Ancient Fremont Farming in Utah

The Fremont Indians of Utah adopted farming technology that would be wiped out by their conquerors, the Utes.


The Fremont Indians of Utah adopted farming technology that would be wiped out by their conquerors, the Utes.

One of the most  mysterious discoveries found in ancient Utah is a technological and lifestyle regression that occurred around 1250 -1300 AD, when the Fremont Indians’ culture vanished in less than a century.
The Fremonts were likely an offshoot of the Aztecs, but they maintained a distinct culture.
As the domestication of corn, squash and beans became an integral part of the diet for the natives living in and around Utah, Idaho and Wyoming, basket weaving and pottery became popularized for storage implements.

Fremont Mogollon Corn
Fremont Mogollon Corn


Various Indian cultures are studied by the debris they left behind and the places they abandoned. The Fremont culture is distinct for their grey pottery, unique moccasins, pictographs and ancient dwellings. All of these items analyzed by carbon dating provide clues to archaeologists attempting to solve the mystery of their disappearance.
Unlike Utah farmers today, there was no threat of encroaching suburban sprawl, but compared to their European counterparts yields were meager due to the lack of variety of domesticated crops.
The Fremont grew Mogollon corn that could fit inside the palm of a hand. This corn was a modern marvel of the day. Taking thousands of years to properly domesticated for its size and drought tolerance, Mogollon corn spread from South America to North America.
The Fremont people did not rely on farming to the degree that the Aztecs did, but like the Aztecs, subsistence farms allowed the tribes to become more sedentary, which enabled them to build pit houses and granaries. This changed the nature of their living conditions. Fremont Indians, like the Pueblo Indians from Southern Utah and Arizona, settled into semi-subterranean “pit houses” and pueblos rather than teepees or dugouts common to most hunter-gatherers.
Settling allowed farmers to develop methods for increasing crop yields and improve their predictions of weather and seasonal patterns. The Fremont have always been classified as “hunter/gatherer” Indians, but recent discoveries at Range Creek—an area protected and hidden between book cliffs of Tavaputs Plateau and the Green River’s Desolation Canyon in East Central Utah —has recently become a treasure trove for artifacts.
Thousand year-old dwellings and food-storage structures are so well preserved they still contain thousand-year-old ears of corn as well as distinctive Aztec pottery.
Massive pit houses, three times as large as any previously found anywhere, point to a more sophisticated culture than previously realized.
The Fremont Indians adopted astronomy and devised specialized calendars by strategically positioning rock piles along a vast plain. They read this massive calendar by examining the alignment of star formations and the sun, indicating the best dates to plant and harvest. An amazing site is the Parowan Gap in South Central Utah, which contains not only a preserved astronomy observatory but also vivid pictographs.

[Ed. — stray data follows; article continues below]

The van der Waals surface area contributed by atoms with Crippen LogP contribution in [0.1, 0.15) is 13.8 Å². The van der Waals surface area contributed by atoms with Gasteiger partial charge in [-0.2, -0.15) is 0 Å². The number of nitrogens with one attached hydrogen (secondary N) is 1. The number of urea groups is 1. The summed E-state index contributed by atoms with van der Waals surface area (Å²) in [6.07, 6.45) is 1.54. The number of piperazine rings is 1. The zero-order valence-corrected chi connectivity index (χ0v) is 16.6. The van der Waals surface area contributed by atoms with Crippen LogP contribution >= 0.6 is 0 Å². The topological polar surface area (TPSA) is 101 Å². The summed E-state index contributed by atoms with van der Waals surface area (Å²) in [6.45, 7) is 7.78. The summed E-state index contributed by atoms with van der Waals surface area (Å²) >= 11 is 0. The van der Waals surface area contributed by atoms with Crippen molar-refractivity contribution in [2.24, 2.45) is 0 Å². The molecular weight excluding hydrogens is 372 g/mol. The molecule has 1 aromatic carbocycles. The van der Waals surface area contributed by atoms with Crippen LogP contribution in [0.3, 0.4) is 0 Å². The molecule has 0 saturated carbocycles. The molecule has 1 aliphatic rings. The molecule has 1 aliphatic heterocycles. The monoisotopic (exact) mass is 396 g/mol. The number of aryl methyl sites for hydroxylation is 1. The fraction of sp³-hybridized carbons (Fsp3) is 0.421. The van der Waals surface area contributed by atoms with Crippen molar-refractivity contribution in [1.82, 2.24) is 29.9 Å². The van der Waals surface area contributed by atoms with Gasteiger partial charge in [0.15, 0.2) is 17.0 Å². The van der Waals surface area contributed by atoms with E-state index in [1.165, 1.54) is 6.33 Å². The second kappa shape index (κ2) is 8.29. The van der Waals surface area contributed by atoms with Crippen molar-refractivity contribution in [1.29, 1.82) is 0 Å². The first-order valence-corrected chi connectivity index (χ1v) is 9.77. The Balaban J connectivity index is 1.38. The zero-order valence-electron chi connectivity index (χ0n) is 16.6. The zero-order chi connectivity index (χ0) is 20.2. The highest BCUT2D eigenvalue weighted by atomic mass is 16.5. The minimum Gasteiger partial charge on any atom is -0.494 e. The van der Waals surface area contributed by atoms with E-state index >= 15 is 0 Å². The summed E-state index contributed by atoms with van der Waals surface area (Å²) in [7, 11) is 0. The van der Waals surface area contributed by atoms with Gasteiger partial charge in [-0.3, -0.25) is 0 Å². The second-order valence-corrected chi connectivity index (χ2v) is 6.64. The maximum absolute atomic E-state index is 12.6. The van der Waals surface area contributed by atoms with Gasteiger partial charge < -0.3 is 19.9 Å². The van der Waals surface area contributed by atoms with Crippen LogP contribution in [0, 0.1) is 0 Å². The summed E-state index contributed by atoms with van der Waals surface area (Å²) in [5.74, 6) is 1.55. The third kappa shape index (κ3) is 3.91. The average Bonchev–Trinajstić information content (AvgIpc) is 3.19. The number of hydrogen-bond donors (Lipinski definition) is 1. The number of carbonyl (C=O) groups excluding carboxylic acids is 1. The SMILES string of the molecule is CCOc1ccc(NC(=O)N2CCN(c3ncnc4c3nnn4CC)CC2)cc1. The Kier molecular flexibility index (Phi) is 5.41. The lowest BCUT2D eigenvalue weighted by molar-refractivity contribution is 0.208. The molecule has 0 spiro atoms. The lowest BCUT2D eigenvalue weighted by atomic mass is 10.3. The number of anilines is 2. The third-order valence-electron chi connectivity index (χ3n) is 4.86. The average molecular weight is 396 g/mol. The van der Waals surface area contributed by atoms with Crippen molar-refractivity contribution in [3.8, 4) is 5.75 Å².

New clues at Range Creek are supporting the theory that the Fremont Indians were conquered and displaced by the ancestors of the Ute, Paiute and Shoshone Indians who migrated from Northeastern California.
Archaeologists now conclude that a 25-year drought was underway when the Fremont’s decline began in 1250; this wide-spread drought likely  made farming far less viable and, as a result, Fremont Indians began relying more on hunting and gathering.
At this same time, the Ute Paiute and Shoshone Indians began migrating into Fremont territory from Northeastern California. “When people are starving and looking for ways to survive,” says archaeologist David Madsen, author of Exploring the Fremont, “there’s almost always violence.” —quoted from U.S. News and World Report.
There is no evidence that the ancestors of the Shoshone or Utes had an epic battle with the Fremont Indians, but the Range Creek is offering more clues to this ancient history than ever before. The preservation of Range Creek is all thanks to local rancher Waldo Wilcox, who protected the site for 50 years until 2001, when he sold it for $2.5 million to the State of Utah, where archeological studies are continuously underway.§

The impetus for this story came from reading the excellent book by Jared Diamond Guns Germs and Steel. The story of Utah’s native americans has been falsely accounted since white settlers arrived. Diamond’s book uses the latest in archeological evidence to better understand how it was that Europeans so easily conquered and acquired the land of America rather than vice versa.

Top Picks For Summer Indian Archaeology Trips in Utah

San Rafael Swell
probably the largest collection of rock art and intricate carvings.
Parowan Gap
could be described as Utah’s stonehenge; mysterious and amazing.
Gooseneck State Park
near Mexican Hat, Utah, and home of Newspaper Rock.
More Fremont rock art in Emery County

More on Range Creek and Waldo Wilcox

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